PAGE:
May 20th, 2014
03:24 PM ET
By Daniel Burke, CNN Belief Blog Editor
(CNN) - International pressure is mounting on Sudan to release a pregnant Christian woman sentenced to death for apostasy, with members of the U.S. Congress asking Secretary of State John Kerry to intervene on her behalf.
The proposed resolution encourages Sudan to respect religious rights if it wants the United States to normalize relations or lift economic sanctions on the African nation.
“I am disgusted and appalled by the inhumane verdict Ms. Ibrahim has received, simply for refusing to recant her Christian faith," said Senator Marco Rubio, a Republican from Florida and a member of the Senate Foreign Relations Committee.
"I also commend Ms. Ibrahim’s courage in refusing to renounce her Christianity, and I encourage her to remain steadfast. The world condemns her verdict and will stand by her in her moment of need," said Rubio.
The resolution was co-sponsored by Sens. Jim Inhofe, a Republican from Oklahoma; Chris Coons, a Democrat from Delaware; and Bob Menendez, a Democrat from New Jersey.
The proposed Senate resolution adds more voices to the international outcry over the situation of Ibrahim, a Christian wife and mother who is pregnant with her second child while shackled in a Sudanese jail. Ibrahim's husband, Daniel Wani, is a U.S. citizen.
In a public letter to Kerry last Friday, Sens. Kelly Ayotte of New Hampshire and Roy Blunt of Missouri, both Republicans, called the sentencing of Ibrahim "outrageous."
"We request your immediate action and full diplomatic engagement to offer Meriam political asylum and to secure her and her son's safe release," the senators told Kerry.
After State Department spokeswoman Jen Psaki said Monday that the Department of Homeland Security would have to oversee any asylum application filed by Ibrahim or her family, Ayotte and Blunt followed up with a letter asking the two departments to coordinate on the matter.
"Due to the nature of this case, it is critical that there is clarity between your departments regarding the status of the family and their previous requests for assistance from the United States," the senators wrote on Wednesday. "Any gaps in communication between the departments during this time are simply unacceptable."
On May 15, a court in Khartoum convicted Ibrahim of apostasy, or the renunciation of faith, and sentenced her to death.
But variety of factors - Sudan's legal system, differences between its constitution and Sharia law imposed by the sentencing judge, her pregnancy - ensure there will be no execution any time soon.
Ibrahim's lawyer argues the sentence should not stand, and an international outcry could pressure Sudan's government to intervene.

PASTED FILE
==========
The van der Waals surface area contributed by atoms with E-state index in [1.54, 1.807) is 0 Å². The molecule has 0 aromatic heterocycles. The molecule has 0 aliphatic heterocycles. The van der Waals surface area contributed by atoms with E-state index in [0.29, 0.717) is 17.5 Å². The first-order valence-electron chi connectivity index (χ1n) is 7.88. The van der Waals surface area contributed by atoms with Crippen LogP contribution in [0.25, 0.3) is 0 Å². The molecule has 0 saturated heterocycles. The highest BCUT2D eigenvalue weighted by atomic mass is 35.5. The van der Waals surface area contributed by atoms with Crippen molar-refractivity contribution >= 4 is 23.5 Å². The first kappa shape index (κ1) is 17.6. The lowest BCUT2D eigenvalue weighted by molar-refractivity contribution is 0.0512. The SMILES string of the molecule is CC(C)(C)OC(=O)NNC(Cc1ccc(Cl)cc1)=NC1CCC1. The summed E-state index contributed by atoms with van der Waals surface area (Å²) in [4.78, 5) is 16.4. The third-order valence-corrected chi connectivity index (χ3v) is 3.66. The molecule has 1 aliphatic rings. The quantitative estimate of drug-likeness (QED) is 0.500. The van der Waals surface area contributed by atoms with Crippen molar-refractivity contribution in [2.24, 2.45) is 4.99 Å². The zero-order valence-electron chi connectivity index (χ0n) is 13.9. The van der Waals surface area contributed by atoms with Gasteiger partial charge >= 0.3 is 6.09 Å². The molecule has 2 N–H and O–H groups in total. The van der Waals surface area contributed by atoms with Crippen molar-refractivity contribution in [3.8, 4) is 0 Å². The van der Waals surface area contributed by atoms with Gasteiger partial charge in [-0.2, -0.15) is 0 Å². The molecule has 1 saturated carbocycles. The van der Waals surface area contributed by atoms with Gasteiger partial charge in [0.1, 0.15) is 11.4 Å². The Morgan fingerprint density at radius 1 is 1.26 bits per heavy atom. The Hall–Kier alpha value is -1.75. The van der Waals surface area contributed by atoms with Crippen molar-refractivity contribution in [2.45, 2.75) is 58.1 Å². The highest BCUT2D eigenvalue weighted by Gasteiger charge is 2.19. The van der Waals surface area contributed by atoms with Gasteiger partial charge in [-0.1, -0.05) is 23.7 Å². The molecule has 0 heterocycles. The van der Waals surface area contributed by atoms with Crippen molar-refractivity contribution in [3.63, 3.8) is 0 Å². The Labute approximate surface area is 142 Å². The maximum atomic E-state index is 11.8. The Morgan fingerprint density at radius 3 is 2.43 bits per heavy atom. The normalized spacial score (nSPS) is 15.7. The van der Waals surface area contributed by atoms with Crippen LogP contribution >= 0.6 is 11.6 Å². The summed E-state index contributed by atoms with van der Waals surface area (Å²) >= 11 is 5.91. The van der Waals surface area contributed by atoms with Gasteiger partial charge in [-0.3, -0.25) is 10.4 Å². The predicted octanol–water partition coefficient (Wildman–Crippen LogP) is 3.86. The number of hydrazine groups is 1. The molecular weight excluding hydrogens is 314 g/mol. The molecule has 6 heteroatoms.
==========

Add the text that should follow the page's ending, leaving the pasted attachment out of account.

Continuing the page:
Sudan has not carried out an execution for apostasy for almost two decades, according to the U.S. Commission on International Religious Freedom.
In 1985, a man was executed for apostasy and sedition, according to the commission, for criticizing Sudan's implementation of Shariah, or Islamic law.
Rep. Trent Franks, a Republican from Arizona and chair of the House's International Religious Freedom Caucus, echoed the U.S. senators' calls to free Ibrahim.
"Such blatant disregard for the value of human life - and religious freedom - is an indescribable disgrace," Franks said in a statement. The congressman also encouraged the State Department to get involved in Ibrahim's case.
Marie Harf, a spokeswoman for the State Department, has said the department is "deeply concerned" about the death sentence and called on Sudan to respect religious freedom and "approach this case with the compassion that is in keeping with the values of the Sudanese people."
Government officials in Canada, England the Netherlands have also condemned Ibrahim's sentencing. Andrew Bennett, Canada’s ambassador for religious freedom, said his country is "shocked and appalled" that Sudan would impose the death penalty on a pregnant woman merely for practicing her religion.
Ibrahim was born to a Sudanese Muslim father and an Ethiopian Orthodox mother. Her father left when she was 6, and she was raised by her mother as a Christian.
Her lawyer, Mohamed Jar Elnabi, said the case started after Ibrahim's brother filed a complaint against her.
The brother alleged Ibrahim had gone missing for several years and that her family was shocked to find she had married a Christian man.
Because her father was Muslim, the Sharia law court considered her to be the same. It refused to recognize her marriage to a Christian and also convicted her of adultery, with an additional sentence of 100 lashes.
Before imposing the sentence, the court gave her an opportunity to recant her Christian faith, but Elnabi said Ibrahim refused to do so, declaring: "I am a Christian, and I will remain a Christian."
Attempts by CNN to contact Sudan's justice minister and foreign affairs minister about the case have been unsuccessful.
(CNN's Tom Cohen and Mohammed Tawfeeq contributed to this report.)
About this blog
The CNN Belief Blog covers the faith angles of the day's biggest stories, from breaking news to politics to entertainment, fostering a global conversation about the role of religion and belief in readers' lives. It's edited by CNN's Daniel Burke with contributions from Eric Marrapodi and CNN's worldwide news gathering team.